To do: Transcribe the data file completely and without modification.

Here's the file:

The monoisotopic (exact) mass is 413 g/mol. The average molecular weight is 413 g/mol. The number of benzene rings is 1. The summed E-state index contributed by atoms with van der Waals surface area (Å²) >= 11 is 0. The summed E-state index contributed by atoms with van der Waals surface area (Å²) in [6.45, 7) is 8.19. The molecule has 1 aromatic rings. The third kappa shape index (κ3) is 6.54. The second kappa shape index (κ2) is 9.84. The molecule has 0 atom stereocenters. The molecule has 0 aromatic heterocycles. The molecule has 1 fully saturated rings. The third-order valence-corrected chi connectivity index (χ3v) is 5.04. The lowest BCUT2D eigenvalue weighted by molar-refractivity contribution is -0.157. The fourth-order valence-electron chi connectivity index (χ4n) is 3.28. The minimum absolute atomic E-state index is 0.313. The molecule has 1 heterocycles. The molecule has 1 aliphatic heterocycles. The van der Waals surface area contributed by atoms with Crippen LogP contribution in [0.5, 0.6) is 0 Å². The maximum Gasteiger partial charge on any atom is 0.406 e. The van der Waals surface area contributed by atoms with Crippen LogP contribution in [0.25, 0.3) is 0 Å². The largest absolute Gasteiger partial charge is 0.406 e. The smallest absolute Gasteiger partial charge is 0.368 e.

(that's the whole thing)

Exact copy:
The monoisotopic (exact) mass is 413 g/mol. The average molecular weight is 413 g/mol. The number of benzene rings is 1. The summed E-state index contributed by atoms with van der Waals surface area (Å²) >= 11 is 0. The summed E-state index contributed by atoms with van der Waals surface area (Å²) in [6.45, 7) is 8.19. The molecule has 1 aromatic rings. The third kappa shape index (κ3) is 6.54. The second kappa shape index (κ2) is 9.84. The molecule has 0 atom stereocenters. The molecule has 0 aromatic heterocycles. The molecule has 1 fully saturated rings. The third-order valence-corrected chi connectivity index (χ3v) is 5.04. The lowest BCUT2D eigenvalue weighted by molar-refractivity contribution is -0.157. The fourth-order valence-electron chi connectivity index (χ4n) is 3.28. The minimum absolute atomic E-state index is 0.313. The molecule has 1 heterocycles. The molecule has 1 aliphatic heterocycles. The van der Waals surface area contributed by atoms with Crippen LogP contribution in [0.5, 0.6) is 0 Å². The maximum Gasteiger partial charge on any atom is 0.406 e. The van der Waals surface area contributed by atoms with Crippen LogP contribution in [0.25, 0.3) is 0 Å². The largest absolute Gasteiger partial charge is 0.406 e. The smallest absolute Gasteiger partial charge is 0.368 e.